Sunday, August 22, 2004

Fascination Street

One thing that has fascinated me since I was a child watching Kung-Fu on television has been the Asian philosophy of life. I am fascinated by the culture. I am fascinated by their concepts and ideologies. The most intriguing to me is the concept of honor.

Our own westernized belief system portrays honor as a personal thing. A thing that is carried by one person. It could be a title, a name, a position or some other sort of status identifying marker. But what is honor really? Is honor in the way that you approach something or is it in the way that you perform some task?

What is it that makes men want to die for honor? Is this type of honor what we call the "glory" of war? Is it heroism? Perhaps fighting for one's beliefs is so important that dying for them is considered honorable. Is vengeance honorable? To avenge one's loved ones or one's fallen comrades? What makes a man willing to die by the very same sword that he carries? To die by the sword, whether it is one's own or one's enemies' is not folly in some cultures. I do understand this honor, for I have carried a weapon in the face of death. But I do not fully understand it.


We call judges "your Honor." We stand when they enter or leave the courtroom. In most cases we don't even talk to them. They are so far above us that we actually pay professionals to talk to them for us, at quite a large expense, I might add. Last week a judge resigned because he was caught masturbating while he listened to a case.


Perhaps the way of defining honor would be by defining what it is not, like defining light by saying that it is not dark. Or to define truth by saying that it is not a falsehood. So is honor the absence of shame? Is shame the opposite of honor? Perhaps. But possibly there is more to it than just shame.

Perhaps the absence of shame combined with pride is the equivalent of honor. Perhaps honor and pride are the same sword, wielded by the same swordsmith. If so, could we then substitute the word "honor" for the word "pride" in cliches? Does "honor" come before a fall? No, that doesn't seem at all appropriate, does it?

Perhaps dignity and honor carry the same meaning, in a western world. In an eastern world however, I don't think that dignity is the same. The only word that I can think of that carries my idea of the eastern concept of honor is the ancient Greek term Arete. Arete is a word that is indicative of perfection. Perfection in mind. Perfection in soul. Perfection in body. Arete. This word is beyond definition in English, as far as I know because it is too encompassing. It is a total of all things perfect and all things perfected. Maybe this is where true honor lies. Is it possibly that in all of our trevails, all of our modernizations, all of our idiosyncracies we have forgotten the true honor?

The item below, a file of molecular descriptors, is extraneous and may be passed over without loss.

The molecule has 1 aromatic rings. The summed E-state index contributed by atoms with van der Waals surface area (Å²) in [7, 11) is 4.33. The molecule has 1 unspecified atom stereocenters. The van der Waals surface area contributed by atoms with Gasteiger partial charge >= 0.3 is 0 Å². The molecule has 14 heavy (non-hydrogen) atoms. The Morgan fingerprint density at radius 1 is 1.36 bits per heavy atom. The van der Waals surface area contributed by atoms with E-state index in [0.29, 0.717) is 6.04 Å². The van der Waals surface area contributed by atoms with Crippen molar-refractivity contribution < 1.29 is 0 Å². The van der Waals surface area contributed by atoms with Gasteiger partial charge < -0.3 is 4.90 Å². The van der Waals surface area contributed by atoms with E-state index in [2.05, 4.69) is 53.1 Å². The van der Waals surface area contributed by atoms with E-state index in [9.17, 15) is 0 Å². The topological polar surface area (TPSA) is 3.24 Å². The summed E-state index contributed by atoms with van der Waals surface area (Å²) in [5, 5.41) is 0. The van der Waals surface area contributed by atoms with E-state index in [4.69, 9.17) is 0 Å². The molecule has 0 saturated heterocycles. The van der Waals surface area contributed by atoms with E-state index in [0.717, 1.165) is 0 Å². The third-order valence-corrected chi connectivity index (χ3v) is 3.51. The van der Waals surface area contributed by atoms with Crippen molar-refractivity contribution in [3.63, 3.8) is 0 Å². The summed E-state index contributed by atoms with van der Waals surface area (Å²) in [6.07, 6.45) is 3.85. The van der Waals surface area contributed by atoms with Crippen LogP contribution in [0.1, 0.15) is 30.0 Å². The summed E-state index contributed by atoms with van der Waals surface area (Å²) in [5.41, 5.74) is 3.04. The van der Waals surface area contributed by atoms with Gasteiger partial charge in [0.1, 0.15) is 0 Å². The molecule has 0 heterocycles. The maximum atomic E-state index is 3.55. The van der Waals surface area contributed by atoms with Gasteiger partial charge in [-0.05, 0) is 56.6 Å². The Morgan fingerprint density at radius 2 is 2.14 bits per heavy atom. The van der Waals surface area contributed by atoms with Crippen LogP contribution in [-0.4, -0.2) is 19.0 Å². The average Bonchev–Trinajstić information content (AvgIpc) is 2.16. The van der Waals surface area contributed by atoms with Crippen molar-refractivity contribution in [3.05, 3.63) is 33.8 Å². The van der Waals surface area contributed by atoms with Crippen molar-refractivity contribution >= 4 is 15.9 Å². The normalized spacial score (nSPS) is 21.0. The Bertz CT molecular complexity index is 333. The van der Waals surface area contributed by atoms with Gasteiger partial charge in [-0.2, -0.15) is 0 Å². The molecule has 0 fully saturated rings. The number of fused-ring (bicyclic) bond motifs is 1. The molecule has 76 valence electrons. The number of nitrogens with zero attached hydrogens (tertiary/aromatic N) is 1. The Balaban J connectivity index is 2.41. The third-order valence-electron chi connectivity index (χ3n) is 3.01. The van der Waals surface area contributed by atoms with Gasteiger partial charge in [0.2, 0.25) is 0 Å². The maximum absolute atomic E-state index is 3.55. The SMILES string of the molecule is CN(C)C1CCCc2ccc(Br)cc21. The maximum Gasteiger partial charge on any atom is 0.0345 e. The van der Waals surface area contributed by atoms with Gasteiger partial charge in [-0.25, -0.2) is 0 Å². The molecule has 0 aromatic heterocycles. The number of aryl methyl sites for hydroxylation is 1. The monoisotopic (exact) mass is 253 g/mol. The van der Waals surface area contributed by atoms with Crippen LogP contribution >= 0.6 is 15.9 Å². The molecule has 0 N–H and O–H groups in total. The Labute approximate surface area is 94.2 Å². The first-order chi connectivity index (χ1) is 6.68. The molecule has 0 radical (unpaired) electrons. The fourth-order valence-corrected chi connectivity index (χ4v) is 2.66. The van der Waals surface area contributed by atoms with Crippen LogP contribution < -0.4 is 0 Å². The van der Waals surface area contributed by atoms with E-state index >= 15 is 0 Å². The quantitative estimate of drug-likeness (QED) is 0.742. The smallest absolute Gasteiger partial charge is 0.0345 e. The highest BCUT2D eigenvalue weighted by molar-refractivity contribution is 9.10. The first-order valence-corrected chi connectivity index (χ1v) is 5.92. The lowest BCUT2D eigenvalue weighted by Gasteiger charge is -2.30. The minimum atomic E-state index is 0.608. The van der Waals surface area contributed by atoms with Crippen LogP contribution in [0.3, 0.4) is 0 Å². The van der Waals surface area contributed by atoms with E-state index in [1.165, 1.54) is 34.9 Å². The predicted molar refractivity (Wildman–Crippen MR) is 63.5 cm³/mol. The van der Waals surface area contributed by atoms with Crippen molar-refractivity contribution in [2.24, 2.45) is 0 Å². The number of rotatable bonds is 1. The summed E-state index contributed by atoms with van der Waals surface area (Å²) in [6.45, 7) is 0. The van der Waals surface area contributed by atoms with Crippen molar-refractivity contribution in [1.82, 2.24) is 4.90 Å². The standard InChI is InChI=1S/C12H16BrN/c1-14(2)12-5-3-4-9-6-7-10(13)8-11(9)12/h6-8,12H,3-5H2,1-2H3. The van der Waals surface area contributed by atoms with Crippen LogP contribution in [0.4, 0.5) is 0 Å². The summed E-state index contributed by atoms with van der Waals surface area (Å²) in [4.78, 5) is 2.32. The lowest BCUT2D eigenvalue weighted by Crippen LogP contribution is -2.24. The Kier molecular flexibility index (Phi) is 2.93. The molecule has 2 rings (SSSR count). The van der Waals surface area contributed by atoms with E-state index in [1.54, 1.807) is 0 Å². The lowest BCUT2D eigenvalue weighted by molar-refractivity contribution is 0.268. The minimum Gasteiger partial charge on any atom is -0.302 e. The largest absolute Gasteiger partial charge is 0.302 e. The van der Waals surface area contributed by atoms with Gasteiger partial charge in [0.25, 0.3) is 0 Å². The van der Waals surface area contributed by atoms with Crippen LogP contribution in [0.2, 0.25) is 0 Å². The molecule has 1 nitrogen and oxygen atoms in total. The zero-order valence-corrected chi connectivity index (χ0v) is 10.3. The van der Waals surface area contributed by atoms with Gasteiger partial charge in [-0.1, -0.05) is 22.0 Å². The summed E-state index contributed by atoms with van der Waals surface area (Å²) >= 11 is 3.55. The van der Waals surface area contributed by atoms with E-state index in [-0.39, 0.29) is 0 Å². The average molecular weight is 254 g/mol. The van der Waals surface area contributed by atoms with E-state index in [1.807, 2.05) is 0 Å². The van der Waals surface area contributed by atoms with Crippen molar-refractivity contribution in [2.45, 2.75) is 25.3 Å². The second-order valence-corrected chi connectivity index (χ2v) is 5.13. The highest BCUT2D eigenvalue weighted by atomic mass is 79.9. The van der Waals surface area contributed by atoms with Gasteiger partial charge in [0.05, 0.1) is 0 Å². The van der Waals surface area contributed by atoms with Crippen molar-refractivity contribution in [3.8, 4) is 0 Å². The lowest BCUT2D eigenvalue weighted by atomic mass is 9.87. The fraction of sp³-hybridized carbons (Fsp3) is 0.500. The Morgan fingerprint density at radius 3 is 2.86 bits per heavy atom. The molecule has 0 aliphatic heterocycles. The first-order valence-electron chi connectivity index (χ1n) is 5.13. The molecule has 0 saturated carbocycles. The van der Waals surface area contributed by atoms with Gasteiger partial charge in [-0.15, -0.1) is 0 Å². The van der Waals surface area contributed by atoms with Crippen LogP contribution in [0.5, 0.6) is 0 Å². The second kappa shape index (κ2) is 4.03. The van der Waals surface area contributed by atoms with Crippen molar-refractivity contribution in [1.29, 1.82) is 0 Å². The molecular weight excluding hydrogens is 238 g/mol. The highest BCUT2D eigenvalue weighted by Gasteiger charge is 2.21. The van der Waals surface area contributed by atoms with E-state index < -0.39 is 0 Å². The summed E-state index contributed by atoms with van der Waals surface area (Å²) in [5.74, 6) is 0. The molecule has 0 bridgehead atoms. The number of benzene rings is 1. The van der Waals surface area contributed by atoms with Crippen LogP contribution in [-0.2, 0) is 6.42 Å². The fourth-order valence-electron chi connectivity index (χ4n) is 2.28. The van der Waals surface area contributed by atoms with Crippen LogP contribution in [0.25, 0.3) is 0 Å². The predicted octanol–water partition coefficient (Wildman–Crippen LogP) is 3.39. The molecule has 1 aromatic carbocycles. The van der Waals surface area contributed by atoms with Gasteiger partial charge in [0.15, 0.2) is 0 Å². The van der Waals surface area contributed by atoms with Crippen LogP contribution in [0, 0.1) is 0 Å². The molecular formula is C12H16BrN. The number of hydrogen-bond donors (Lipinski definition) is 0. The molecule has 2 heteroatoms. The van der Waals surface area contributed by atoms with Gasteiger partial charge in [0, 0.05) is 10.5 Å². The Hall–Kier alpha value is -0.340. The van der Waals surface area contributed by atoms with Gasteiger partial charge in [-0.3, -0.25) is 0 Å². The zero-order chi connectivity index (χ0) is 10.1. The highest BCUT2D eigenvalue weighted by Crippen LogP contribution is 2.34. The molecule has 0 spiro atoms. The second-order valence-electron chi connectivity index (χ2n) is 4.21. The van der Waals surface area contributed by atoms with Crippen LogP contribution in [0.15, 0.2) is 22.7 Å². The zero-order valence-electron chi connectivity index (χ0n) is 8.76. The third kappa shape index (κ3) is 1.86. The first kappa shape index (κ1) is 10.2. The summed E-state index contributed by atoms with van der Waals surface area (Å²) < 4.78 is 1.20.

Do we have to revisit the ancient in order to find honor in ourselves? I think we do. I think that perhaps honor is a concept that is beyond typical definition due to it's inherent objectivity. I used to think that honor was depicted in one's actions and in one's dealings with others. But I am beginning to see that honor lies within the soul of the human being as well.

Is honor truth?

Honor is because humans exist. If humans did not exist would the concept of honor have ever been? Does that make honor a transitory concept? Does it make honor any less real? Does the non-existence of an entity negate the ideal of a concept? I don't know.

Perhaps you, my readers, have some sort of evidence that points out how honor has affected your lives.

What is it about believing in something so dearly that one is willing to die for it, one is willing to face certain death for a cause. What cause is so important that death is preferable than life without it? The only idea that I can think of is liberty. The reason for this is that individuality seems to me to be the only true ideal worth fighting for. I cannot say enough about the pursuit of individuality. We are all different and those differences should be embraced, not shunned. Those differences should be celebrated and exploited not hidden and shamed.

1 comment:

Anonymous said...

I'd probably define honor as the set of priorities that each indivual lives by.

I say it's a list of priorities because actions are considered honorable when they are thought to be morally correct. Often there are many possible actions we may take and there are therefore varying degrees marality and honor.

I say Honor must be defined on an individual basis because each of us has a different opinion on the "ideal" (and therefore most honorable) way to live. Each person therefore has a differnt order for what actions are most honorable and which are least honorable.